Sort of an interesting comment recently about recovering vs. recovered. The assertion was that whether we used the term 'recovered' or 'recovering' was merely semantics. Now, needless to say, if what you're doing works, then great. However, my specific use of the two terms describe two totally separate conditions, and as such, is anything but a cursory study of semantics. This often happens where someone just looks at the title of a post and quickly replies before actually comprehending it.
The majority of people who "join" AA, go to meetings, and relapse chronically are certainly not recovered, and therefore, we wouldn't choose to use that term if we're still owned by our alcoholism or addiction. To note, many people in AA are not alcoholics anyway, and in that case, neither term is relevant.
When I say recovered, I am using the term to describe being free from the mental obsession. In other words, a recovered person no longer suffers from thoughts to drink or use. When I use the term recovering, I am sadly referring to the more common state of still suffering from the mental obsession and therefore subject to relapse at any moment. Thus, to be recovered is an entirely different condition than being recovering, if we use those terms to describe the above two conditions. A recovered man is sane; a recovering man is still very much insane.
The comment also described being recovered as including freedom from both the mental obsession and the physical allergy. If you are recovered from the physical allergy to drugs and alcohol, that would imply you can drink or use normally, moderately and recreationally, like a normal person. So if you don't have the allergy, then you're not an alcoholic or a drug addict, and you never were.
The point is that we never recover from the physical allergy once we have crossed over that line and broken our bodies. We will never be able to drink or use drugs normally. If we are alcoholic or drug addicted, then we die with the allergy. This is just an unfortunate fact for all of you who are bummed out that we can't drink recreationally. Ironically, were an individual who misses drinking actually become recovered, they would have no interest or desire whatsoever to become a normal drinker again. Talk to a recovered person who has had a profound spiritual experience and you'll know what I mean.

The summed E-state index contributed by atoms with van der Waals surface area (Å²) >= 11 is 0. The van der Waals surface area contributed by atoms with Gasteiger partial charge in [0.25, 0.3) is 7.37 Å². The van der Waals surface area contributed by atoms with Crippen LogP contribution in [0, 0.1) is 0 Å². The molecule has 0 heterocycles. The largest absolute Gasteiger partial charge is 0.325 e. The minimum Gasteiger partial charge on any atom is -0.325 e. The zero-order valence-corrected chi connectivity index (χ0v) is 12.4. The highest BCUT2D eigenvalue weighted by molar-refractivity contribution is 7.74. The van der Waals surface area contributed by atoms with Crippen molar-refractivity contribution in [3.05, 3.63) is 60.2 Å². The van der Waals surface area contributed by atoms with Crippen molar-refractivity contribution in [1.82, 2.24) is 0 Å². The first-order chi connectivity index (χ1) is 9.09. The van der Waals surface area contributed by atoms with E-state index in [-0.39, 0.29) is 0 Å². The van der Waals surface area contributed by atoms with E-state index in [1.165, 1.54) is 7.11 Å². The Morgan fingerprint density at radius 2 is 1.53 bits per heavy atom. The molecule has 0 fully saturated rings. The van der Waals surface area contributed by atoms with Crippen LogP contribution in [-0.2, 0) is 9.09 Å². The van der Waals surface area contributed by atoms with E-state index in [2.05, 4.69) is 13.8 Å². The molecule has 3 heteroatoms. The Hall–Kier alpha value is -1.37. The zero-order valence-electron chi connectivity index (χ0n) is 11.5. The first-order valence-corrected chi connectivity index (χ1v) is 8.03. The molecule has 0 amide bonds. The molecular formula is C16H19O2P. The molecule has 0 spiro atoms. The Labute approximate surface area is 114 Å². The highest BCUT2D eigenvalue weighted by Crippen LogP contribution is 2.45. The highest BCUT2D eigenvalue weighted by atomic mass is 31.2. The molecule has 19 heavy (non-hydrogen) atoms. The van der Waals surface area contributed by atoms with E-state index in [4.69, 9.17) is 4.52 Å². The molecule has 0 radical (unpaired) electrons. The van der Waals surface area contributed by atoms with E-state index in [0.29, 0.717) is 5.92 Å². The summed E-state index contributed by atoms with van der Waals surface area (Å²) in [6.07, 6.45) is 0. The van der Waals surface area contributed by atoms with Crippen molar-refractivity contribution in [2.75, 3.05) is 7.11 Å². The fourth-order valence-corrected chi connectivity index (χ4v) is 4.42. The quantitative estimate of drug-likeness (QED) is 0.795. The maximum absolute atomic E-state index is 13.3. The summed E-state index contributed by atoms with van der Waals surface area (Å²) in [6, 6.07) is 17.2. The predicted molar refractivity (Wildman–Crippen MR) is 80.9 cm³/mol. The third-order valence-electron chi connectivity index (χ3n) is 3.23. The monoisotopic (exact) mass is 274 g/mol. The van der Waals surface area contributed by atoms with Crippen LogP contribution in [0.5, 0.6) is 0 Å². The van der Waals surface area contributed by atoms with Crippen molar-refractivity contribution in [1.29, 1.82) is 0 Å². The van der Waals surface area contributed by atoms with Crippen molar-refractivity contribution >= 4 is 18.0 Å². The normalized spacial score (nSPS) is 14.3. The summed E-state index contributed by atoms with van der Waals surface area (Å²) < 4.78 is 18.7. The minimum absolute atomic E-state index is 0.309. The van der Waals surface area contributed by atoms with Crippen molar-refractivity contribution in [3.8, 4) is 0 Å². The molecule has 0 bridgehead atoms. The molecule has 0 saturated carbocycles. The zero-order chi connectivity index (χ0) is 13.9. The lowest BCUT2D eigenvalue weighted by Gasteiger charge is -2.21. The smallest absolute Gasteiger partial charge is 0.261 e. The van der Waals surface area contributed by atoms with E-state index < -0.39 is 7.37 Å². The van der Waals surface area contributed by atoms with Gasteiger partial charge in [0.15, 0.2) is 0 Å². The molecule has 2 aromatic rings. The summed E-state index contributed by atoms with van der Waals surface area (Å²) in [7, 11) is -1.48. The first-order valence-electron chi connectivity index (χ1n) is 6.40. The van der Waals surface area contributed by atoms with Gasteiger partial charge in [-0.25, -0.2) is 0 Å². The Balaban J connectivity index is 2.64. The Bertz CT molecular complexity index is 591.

So you can make a non-addict into an addict, but there is no turning an addict back into a non-addict (physically speaking). Hope that clears it up. It is very important to realize that if you're still suffering from the mental obsession, you are not okay, and you will relapse at some point in the future, probably sooner than later.
However, once you experience a psychic change and your obsession is lifted, then you will know what I mean when I say recovered, and why using that term has nothing to do with being recovering or being complacent about my illness. I am recovered simply because I no longer suffer from thoughts to drink or use, not because I am cocky about my addiction or my recovery. I might be a cocky shithead asshole anyway, but not about drug addiction or alcoholism. I assure you that I take addiction and recovery as serious as life and death.
As the big book so eloquently states, "We are on a life and death errand."
That being the case, I would figure out how to become recovered if you're still struggling and fighting to get through each day, or if crawling from meeting to meeting isn't cutting it, or if you have mind-blowing depression and still want to drink or use at every turn. Trust me, being in recovery is no place to be, and it certainly is something to take far more seriously than dismissing it as semantics.
To note, semantics refers to the branch of linguistics concerned with meaning, context, implication etc. So I don't mean to be a dick, but when you say "Hey, recovered/recovering, it's just semantics", you really aren't making the point you're trying to make. You are saying that the meaning, context and implication of these two terms is exactly the same, when semantics quite literally deals with the difference in meaning between the two terms.
So guess what... you're right! I am dealing with semantics, and I'll just assume that we're now all aware of why it is important to do so.